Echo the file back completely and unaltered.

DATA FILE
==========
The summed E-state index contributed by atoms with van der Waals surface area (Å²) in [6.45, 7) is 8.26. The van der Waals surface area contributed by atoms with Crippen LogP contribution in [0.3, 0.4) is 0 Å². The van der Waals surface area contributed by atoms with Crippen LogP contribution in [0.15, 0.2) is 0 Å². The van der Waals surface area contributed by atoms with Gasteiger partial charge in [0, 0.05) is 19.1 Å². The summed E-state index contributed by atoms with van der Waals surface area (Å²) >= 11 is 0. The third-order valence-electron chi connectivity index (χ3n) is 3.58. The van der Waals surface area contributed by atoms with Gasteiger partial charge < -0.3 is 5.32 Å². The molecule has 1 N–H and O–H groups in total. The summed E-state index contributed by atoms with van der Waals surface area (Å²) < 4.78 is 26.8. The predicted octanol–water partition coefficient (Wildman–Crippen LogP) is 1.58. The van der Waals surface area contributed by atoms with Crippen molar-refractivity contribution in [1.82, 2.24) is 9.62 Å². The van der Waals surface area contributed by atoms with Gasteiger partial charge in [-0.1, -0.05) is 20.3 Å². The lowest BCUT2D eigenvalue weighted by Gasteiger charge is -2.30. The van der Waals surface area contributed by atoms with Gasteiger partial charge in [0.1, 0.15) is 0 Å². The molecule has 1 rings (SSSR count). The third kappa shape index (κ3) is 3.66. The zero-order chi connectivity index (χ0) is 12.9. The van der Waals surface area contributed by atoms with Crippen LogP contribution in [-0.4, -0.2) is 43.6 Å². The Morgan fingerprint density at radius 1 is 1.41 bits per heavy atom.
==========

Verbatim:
The summed E-state index contributed by atoms with van der Waals surface area (Å²) in [6.45, 7) is 8.26. The van der Waals surface area contributed by atoms with Crippen LogP contribution in [0.3, 0.4) is 0 Å². The van der Waals surface area contributed by atoms with Crippen LogP contribution in [0.15, 0.2) is 0 Å². The van der Waals surface area contributed by atoms with Gasteiger partial charge in [0, 0.05) is 19.1 Å². The summed E-state index contributed by atoms with van der Waals surface area (Å²) >= 11 is 0. The third-order valence-electron chi connectivity index (χ3n) is 3.58. The van der Waals surface area contributed by atoms with Gasteiger partial charge < -0.3 is 5.32 Å². The molecule has 1 N–H and O–H groups in total. The summed E-state index contributed by atoms with van der Waals surface area (Å²) < 4.78 is 26.8. The predicted octanol–water partition coefficient (Wildman–Crippen LogP) is 1.58. The van der Waals surface area contributed by atoms with Crippen molar-refractivity contribution in [1.82, 2.24) is 9.62 Å². The van der Waals surface area contributed by atoms with Gasteiger partial charge in [-0.1, -0.05) is 20.3 Å². The lowest BCUT2D eigenvalue weighted by Gasteiger charge is -2.30. The van der Waals surface area contributed by atoms with Gasteiger partial charge in [0.1, 0.15) is 0 Å². The molecule has 1 rings (SSSR count). The third kappa shape index (κ3) is 3.66. The zero-order chi connectivity index (χ0) is 12.9. The van der Waals surface area contributed by atoms with Crippen LogP contribution in [-0.4, -0.2) is 43.6 Å². The Morgan fingerprint density at radius 1 is 1.41 bits per heavy atom.